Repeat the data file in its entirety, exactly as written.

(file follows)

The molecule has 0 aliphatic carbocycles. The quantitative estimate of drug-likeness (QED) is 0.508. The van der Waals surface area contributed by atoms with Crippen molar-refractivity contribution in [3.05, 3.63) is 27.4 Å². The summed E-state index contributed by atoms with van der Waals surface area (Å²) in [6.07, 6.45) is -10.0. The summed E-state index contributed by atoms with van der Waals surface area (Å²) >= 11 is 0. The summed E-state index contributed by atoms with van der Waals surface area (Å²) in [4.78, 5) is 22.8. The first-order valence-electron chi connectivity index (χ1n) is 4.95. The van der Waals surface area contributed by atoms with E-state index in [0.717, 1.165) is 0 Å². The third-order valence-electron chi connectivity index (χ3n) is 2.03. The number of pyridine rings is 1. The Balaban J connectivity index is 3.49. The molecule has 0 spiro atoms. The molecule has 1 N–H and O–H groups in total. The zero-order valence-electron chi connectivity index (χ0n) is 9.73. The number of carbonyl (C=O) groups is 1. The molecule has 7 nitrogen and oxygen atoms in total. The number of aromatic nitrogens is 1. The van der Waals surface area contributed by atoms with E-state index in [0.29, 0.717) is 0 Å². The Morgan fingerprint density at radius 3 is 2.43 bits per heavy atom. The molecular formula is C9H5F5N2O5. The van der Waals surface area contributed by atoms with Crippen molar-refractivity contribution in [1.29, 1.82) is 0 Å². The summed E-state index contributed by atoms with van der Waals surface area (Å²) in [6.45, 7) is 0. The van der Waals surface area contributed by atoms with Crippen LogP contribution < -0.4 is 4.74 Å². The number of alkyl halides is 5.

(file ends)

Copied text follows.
The molecule has 0 aliphatic carbocycles. The quantitative estimate of drug-likeness (QED) is 0.508. The van der Waals surface area contributed by atoms with Crippen molar-refractivity contribution in [3.05, 3.63) is 27.4 Å². The summed E-state index contributed by atoms with van der Waals surface area (Å²) in [6.07, 6.45) is -10.0. The summed E-state index contributed by atoms with van der Waals surface area (Å²) >= 11 is 0. The summed E-state index contributed by atoms with van der Waals surface area (Å²) in [4.78, 5) is 22.8. The first-order valence-electron chi connectivity index (χ1n) is 4.95. The van der Waals surface area contributed by atoms with E-state index in [0.717, 1.165) is 0 Å². The third-order valence-electron chi connectivity index (χ3n) is 2.03. The number of pyridine rings is 1. The Balaban J connectivity index is 3.49. The molecule has 0 spiro atoms. The molecule has 1 N–H and O–H groups in total. The zero-order valence-electron chi connectivity index (χ0n) is 9.73. The number of carbonyl (C=O) groups is 1. The molecule has 7 nitrogen and oxygen atoms in total. The number of aromatic nitrogens is 1. The van der Waals surface area contributed by atoms with E-state index in [0.29, 0.717) is 0 Å². The Morgan fingerprint density at radius 3 is 2.43 bits per heavy atom. The molecular formula is C9H5F5N2O5. The van der Waals surface area contributed by atoms with Crippen molar-refractivity contribution in [1.29, 1.82) is 0 Å². The summed E-state index contributed by atoms with van der Waals surface area (Å²) in [6.45, 7) is 0. The van der Waals surface area contributed by atoms with Crippen LogP contribution < -0.4 is 4.74 Å². The number of alkyl halides is 5.